State Rep. Randy Frye House District 67
The Batesville Herald-Tribune
---- — Recently, sad news broke that a tragic Arizona wildfire claimed the lives of 19 brave firefighters.
As a retired firefighter, I have a deep understanding of the dangers that extremely hot weather can pose. Although Indiana has experienced some rainy days lately, it is important as we enter July to remember some helpful tips to stay safe during the hot and humid summer months.
Hot, dry weather increases the risk of fires, but the heat combined with humidity increases the risk of heat illness as well. The U.S. Department of Labor’s website points out that anyone can be affected by heat illness.
Workers, particularly those who wear bulky protective items, are at a greater risk. Those who have not yet built up a tolerance to high temperature conditions are also at increased risk.
Normally, our bodies cool down by sweating. However, sweating is not necessarily enough in the hottest and most humid weather. If the proper precautions are not taken, body temperature can soar to dangerous heights.
Heat illnesses come in many forms. There are mild cases, such as heat rash and heat cramps, but there are also more extreme cases like heat exhaustion and heat stroke. Heat strokes can be deadly, so medical attention must be sought immediately.
Although heat illness is a life and death matter, it is completely preventable. The three best ways to avoid putting yourself at risk of heat illness are water, rest and shade.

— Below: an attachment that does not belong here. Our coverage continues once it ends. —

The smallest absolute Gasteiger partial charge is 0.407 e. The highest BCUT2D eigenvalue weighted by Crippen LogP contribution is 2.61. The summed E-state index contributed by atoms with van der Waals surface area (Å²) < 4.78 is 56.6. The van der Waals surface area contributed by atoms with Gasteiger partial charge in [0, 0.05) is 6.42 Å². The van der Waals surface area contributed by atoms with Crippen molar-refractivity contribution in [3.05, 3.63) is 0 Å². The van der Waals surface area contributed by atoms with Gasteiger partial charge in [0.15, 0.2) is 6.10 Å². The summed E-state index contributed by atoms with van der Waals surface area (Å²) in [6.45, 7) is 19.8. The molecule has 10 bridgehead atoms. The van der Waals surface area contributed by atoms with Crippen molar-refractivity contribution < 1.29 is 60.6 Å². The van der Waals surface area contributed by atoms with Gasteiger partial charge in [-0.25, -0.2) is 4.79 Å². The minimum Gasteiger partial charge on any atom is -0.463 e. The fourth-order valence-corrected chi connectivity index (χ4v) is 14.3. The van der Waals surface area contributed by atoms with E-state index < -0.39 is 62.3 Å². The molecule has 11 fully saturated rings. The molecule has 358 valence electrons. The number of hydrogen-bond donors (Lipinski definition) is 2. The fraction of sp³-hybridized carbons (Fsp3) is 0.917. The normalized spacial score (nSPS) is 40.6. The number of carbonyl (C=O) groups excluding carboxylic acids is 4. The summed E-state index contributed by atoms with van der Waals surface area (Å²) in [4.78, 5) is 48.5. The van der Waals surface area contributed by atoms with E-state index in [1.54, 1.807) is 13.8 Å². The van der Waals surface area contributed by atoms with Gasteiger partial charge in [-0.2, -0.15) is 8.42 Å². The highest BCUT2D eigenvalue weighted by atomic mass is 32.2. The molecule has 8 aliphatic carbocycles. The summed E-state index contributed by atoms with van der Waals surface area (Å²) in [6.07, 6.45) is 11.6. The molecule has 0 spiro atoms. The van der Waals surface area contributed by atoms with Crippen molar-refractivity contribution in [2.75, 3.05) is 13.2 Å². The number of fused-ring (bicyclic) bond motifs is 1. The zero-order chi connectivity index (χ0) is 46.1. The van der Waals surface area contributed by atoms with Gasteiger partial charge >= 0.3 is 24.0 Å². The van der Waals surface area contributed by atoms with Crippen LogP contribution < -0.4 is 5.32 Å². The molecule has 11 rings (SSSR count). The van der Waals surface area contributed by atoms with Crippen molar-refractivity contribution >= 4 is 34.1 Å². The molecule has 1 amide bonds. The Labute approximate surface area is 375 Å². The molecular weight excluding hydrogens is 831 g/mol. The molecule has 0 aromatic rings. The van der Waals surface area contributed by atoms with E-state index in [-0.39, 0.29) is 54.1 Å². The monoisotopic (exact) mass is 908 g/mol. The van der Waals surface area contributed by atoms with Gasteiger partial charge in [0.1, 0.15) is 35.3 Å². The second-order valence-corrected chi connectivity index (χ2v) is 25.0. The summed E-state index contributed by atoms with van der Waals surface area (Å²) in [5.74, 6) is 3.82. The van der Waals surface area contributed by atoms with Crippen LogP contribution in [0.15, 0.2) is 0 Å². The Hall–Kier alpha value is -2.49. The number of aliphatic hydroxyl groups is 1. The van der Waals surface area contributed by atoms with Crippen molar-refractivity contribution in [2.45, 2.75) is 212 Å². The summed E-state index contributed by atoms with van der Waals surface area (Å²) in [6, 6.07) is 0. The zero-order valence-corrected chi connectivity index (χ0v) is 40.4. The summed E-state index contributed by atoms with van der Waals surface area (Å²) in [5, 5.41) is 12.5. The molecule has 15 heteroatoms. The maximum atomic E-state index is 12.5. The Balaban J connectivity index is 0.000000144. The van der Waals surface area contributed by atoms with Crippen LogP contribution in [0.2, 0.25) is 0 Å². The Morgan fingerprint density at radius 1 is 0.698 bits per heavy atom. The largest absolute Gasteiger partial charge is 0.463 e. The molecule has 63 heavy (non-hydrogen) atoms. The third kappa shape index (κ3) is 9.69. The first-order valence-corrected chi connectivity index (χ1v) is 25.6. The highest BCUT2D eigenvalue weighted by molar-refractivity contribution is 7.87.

Never depend solely on your thirst as a signal of when to drink fluids. Five to seven ounces of fluid every 15 to 20 minutes is ideal for proper replenishment. In terms of rest, it is important for people who are exposed to heat, both indoors and outdoors, to take regular breaks.
When working outdoors, it is important to find shade periodically and enjoy some relief.
For further information about how you can protect yourself and your loved ones from the excesses of summer heat and humidity, I highly encourage you to check out the U.S. Department of Labor’s resources at www.osha.gov/SLTC/heatillness.
These helpful tools can be especially useful for employers who want to provide the safest environment for their employees.
If you have any questions whatsoever about heat-related issues, or any other matters, please feel free to contact my office by email at firstname.lastname@example.org or by phone at 317-234-9380. It is my pleasure to serve you any way possible.
Rep. Randy Frye (R-Greensburg) represents Ohio and Switzerland counties, as well as portions of Ripley, Decatur, Jennings, Jefferson and Dearborn counties.